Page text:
A Note to Generation Comparison

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“There are the Kardashians living out another dramatic and lavish escapade on my TV, there goes another high profile blogger living her best holiday life through Instagram, there’s another curated selfie with studio lighting, perfected editing skills and maybe a lip filer or two…” It’s easy to see why there is an epidemic of comparison among my generation.

The act of comparison is a slippery slope, and one that even I have fallen down in the past. Not in a “I wish I had that life” kind of way but probably a, “I have that jacket, did it look as good on me?” kind of way. Luckily I am usually able to catch myself in that moment and ask why am I even bothered?

Why is up to social and mainstream media to set a certain level of ‘perfection’ we should fall under? Well guess what? It’s not.

When you think about it, social media is a weird and wonderful thing. I enjoy my time online and as I have wrote about before, I have found a balance that works for me, but social media is just a virtual place to hang out and shouldn’t affect your daily life because the majority of what we see is fabricated, it’s a constant highlight reel and you never know what one’s reality entails behind their glossy Instagram.

What ever goes on in your social media circle, doesn’t reflect who you are as a person. Sure, you can capture your wit in a tweet, post that selfie that makes you feel confident but what happens when you don’t get the amount of ‘likes’ you hoped for? What happens when your friends get more of a reaction than you? Does it make you feel as if you’re not good enough? If you answered yes to those questions then it’s time to take a step back and reevaluate your way of thinking.

If the metaphorical cloud were to disperse, the pixels ceased to create a bigger picture and the wi-fi permanently switched off, we would be none the wiser. Basically, we’ve become restrained to information (sometimes false, sometimes true) and a few pictures when there truly is no need.

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We are told that comparison is the thief of joy, and for good reason.

In an age where the world is set on selling you a product or image you need to have or be, the bravest thing you can do is be yourself. Enjoy your social media use for the entertainment it was meant to be but carve your own path with individuality and pride.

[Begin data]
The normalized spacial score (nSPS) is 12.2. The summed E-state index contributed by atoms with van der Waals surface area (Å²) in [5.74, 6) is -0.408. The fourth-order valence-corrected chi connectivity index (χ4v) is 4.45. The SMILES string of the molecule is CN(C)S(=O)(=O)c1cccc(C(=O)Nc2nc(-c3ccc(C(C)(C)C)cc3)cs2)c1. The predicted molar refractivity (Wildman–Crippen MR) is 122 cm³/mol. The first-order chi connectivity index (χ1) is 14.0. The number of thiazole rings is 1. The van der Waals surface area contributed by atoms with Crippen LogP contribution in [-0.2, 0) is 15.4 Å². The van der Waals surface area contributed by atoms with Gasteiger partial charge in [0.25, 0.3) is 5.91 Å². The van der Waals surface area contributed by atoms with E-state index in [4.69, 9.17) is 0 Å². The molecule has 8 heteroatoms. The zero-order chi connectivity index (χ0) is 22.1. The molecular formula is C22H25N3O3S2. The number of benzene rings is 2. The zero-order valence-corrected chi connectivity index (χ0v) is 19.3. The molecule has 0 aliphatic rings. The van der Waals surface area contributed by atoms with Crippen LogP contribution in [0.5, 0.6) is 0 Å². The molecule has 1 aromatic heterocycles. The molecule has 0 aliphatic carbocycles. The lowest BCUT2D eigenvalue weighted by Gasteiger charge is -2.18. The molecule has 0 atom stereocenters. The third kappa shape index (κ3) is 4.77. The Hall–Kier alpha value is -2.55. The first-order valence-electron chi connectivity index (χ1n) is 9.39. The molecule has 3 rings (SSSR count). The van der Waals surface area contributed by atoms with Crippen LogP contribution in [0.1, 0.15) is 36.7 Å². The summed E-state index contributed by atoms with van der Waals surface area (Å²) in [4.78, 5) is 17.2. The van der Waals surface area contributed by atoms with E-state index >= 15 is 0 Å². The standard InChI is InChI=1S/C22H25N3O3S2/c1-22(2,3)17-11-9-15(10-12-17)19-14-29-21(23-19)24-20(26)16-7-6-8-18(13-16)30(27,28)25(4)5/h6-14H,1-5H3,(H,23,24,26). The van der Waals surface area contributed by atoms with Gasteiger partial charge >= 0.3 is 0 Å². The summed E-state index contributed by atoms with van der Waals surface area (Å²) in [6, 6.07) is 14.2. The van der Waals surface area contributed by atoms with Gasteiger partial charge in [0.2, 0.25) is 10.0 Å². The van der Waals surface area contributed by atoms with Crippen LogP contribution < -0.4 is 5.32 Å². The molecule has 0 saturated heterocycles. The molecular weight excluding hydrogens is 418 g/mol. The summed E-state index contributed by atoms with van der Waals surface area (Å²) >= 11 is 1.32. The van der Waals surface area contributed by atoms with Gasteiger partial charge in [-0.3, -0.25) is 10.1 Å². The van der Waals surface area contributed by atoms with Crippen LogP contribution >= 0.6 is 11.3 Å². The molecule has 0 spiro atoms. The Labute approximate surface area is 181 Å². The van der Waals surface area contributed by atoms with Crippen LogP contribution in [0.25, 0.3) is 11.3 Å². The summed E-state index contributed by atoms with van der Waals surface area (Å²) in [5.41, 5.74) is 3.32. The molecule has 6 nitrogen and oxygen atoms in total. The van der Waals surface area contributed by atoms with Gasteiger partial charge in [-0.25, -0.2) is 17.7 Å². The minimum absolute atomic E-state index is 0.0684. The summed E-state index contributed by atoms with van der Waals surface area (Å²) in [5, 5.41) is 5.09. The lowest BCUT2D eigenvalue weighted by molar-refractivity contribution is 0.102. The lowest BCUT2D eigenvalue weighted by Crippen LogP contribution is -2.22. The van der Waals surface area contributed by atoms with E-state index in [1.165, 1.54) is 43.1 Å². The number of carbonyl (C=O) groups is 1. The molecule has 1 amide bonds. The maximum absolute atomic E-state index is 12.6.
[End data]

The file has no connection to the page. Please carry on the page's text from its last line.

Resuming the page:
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5 thoughts on “A Note to Generation Comparison

    1. Thank you, Kellie! ❤️ I felt like it needed to be said. It’s so easy to fall down that spiral, and although social media can be fun, it’s not reality. It’s curated, a creative space to create, so it’s time we address the problem and let others know of the damage comparing yourself to what you see online can do to our daily lives if we choose to let it.

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  1. I LOVED this post! You’re such a talented writer and put into words exactly how I feel about social media. I have such a love-hate relationship with it! I love that you said you compare yourself not in a, “I wish I had that life” kind of way but probably a, “I have that jacket, did it look as good on me?” kind of way. I think that’s a great point to make because we all compare ourselves in different ways. I remember being told constantly that magazines made us all feel like trash because the girls on them look so perfect, but I never compared myself to those women because they were photoshopped. I’ve always compared myself to the girls who are REAL and who STILL seem perfect. The ones who were in my classes at school or who do live stories on Instagram and always look perfect. We all compare in different ways and feel “less than” for different reasons. But the important thing to remember is that no matter how we compare or why we compare, we need to stop ourselves as soon as we notice ourselves doing it, like you said you do. This was such a powerful post. Thank you so much for writing it! Sorry this is long, haha!

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    1. Thank you for saying that Coral, it means so much ❤️ We absolutely compare ourselves in different ways, and it is hard to ignore when we were constantly being shown pictures of what we ‘should’ be, or even being told what we should and shouldn’t do for years! It was obvious that it would just roll over to social media too, but as you said, the important thing is that we can stop it and re-train the way we think so that we stop comparing as soon as we notice. X

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